Let Love Be Genuine

Dear Ones in Christ,

I find myself praying for you with with my sighs, my steps, my search for sturdy touchstones like morning walks and quiet evening moments on the porch as the crows fly home. What a complicated time to live! The pandemic continues to ravage nations and families, wildfires and hurricanes are worse than ever, murders continue as systemic racism comes to light more and more on the streets of Portland, and in these days when our nerves are taut and frayed, we cannot get together indoors in church to sing, pray, hug, commune, weep, encourage and serve one another. 

Every day there seems to be a new tragedy. How then are we to live?

Professional musicians and athletes know that when in doubt, when the music or the opponent is challenging, it’s time to come back to basics. The repeated lay-up and jump shot, the relaxed hold on the violin bow, the breath and posture as the music begins… For those of us seeking to follow the Way of Jesus, we too hold on to the fundamentals. Paul lines them up well in his “Faith Life 101” letter to the Romans. When he writes to that community, full of new believers eager to learn what it means to walk the Way in difficult and dangerous times, he says:

Let love be genuine; hate what is evil and hold fast to what is good.
Love one another with mutual affection; outdo one another in showing honor.
Contribute to the needs of the saints; extend hospitality to strangers.
Bless those who persecute you; bless and do not curse them. 
Rejoice with those who rejoice, weep with those who weep. 
Live in harmony with one another; do not be haughty, but associate with the lowly; do not claim to be wiser than you are.
Do not repay anyone evil for evil, but take thought for what is noble in the sight of all.
If it is possible, so far as it depends on you, live peaceably with all. 

Our call in Christ is to renounce violence — anything that physically harms any other human child of God. Period. In this moment we think of George Floyd, Breonna Taylor, Aaron Danielson and so many others. We are called also to be curious about all that lies under the violence – to ask “How has my behavior or my lack of action contributed to the ongoing silencing or pain of others?” Jesus’ life of compassion, healing and resistance points me toward an expanded notion of violence that includes anything that violates the dignity of another. My first instinct too often is to see violence as “individual,” but Jesus helps me see how systems, powers, principalities, and empires can also perpetrate violence. Because what violates human dignity so often operates within the structures, it quietly, stealthily becomes the norm and is overlooked by those of us in power. By naming and renouncing the ways that institutions dehumanize a race, we are also working against deadly violence, and FOR Christ’s peace/salaam/shalom.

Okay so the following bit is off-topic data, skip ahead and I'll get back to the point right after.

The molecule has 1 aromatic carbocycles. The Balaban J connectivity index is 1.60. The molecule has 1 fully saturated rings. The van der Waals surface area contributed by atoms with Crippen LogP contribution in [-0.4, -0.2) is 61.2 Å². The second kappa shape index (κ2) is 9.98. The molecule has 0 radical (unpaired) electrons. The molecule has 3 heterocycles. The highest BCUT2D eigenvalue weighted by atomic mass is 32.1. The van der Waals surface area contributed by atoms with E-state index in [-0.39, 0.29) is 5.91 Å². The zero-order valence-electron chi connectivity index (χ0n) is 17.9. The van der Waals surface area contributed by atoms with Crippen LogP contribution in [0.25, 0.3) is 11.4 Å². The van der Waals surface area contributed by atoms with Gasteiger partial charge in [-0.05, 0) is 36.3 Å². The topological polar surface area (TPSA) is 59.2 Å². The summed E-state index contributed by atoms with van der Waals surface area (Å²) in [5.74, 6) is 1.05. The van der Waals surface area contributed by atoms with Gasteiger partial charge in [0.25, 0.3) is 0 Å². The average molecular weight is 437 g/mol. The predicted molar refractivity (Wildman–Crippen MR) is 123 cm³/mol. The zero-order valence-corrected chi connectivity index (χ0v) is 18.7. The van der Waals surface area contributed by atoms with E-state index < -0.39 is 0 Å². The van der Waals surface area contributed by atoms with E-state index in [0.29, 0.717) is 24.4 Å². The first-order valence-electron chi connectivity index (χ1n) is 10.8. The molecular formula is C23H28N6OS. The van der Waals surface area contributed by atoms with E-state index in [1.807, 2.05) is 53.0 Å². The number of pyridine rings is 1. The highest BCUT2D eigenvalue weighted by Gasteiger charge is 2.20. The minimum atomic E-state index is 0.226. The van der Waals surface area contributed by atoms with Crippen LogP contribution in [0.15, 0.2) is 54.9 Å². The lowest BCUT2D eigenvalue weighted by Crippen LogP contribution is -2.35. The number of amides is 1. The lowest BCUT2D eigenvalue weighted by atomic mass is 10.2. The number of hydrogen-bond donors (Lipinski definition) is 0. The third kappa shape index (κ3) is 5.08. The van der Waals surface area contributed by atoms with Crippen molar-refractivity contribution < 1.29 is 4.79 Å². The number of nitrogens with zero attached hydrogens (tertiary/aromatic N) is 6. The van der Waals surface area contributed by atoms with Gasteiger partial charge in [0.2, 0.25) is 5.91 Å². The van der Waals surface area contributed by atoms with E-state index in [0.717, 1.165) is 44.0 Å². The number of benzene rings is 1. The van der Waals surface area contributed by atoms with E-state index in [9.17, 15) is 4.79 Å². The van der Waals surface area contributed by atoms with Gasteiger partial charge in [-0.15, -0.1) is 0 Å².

A friend’s fourth grade teacher yesterday started her class by saying, “Today’s pandemic has two two faces: the coronavirus which is harming our earth and our bodies, and the virus of racism which has harmed our community and our spirits.” Yes!

Paul reminds us of the basics: following the Way means acting with courage, rejecting all evil and dehumanization, accompanying the stranger, blessing the persecuted, weeping with the weeping, listening to the “lowly,” and holding fast to what is good. It is not a recipe for popularity, for ease and comfort, or for being widely understood in a time of deep division. It IS a way of faithfulness that transcends human understanding.

So, writing from Portland, a city in turmoil but not a city without hope, perhaps a city being cracked open into a new and deeper humanity, I call upon you to pray, listen to voices whose stories have been hidden, reach out via phone or zoom to the lonely, extend hospitality, live humbly, and give time to considering what “wisdom” and “nobility” and “peace” look like in your life. Perhaps you’ve never memorized these verses in Romans, or any verse in the Bible. I would dare to bet, though, that you can name someone whose life exemplified these values. It may not have been written on their intellect, but it was written on their soul, their choices, the bones of their lives. Perhaps their life changed yours. These are the fundamentals of faith, in times good or bad.

Siblings in Christ, may we too grow in grace, mind, heart and soul.

May we be brave in Christ’s love,

Your bishop, Laurie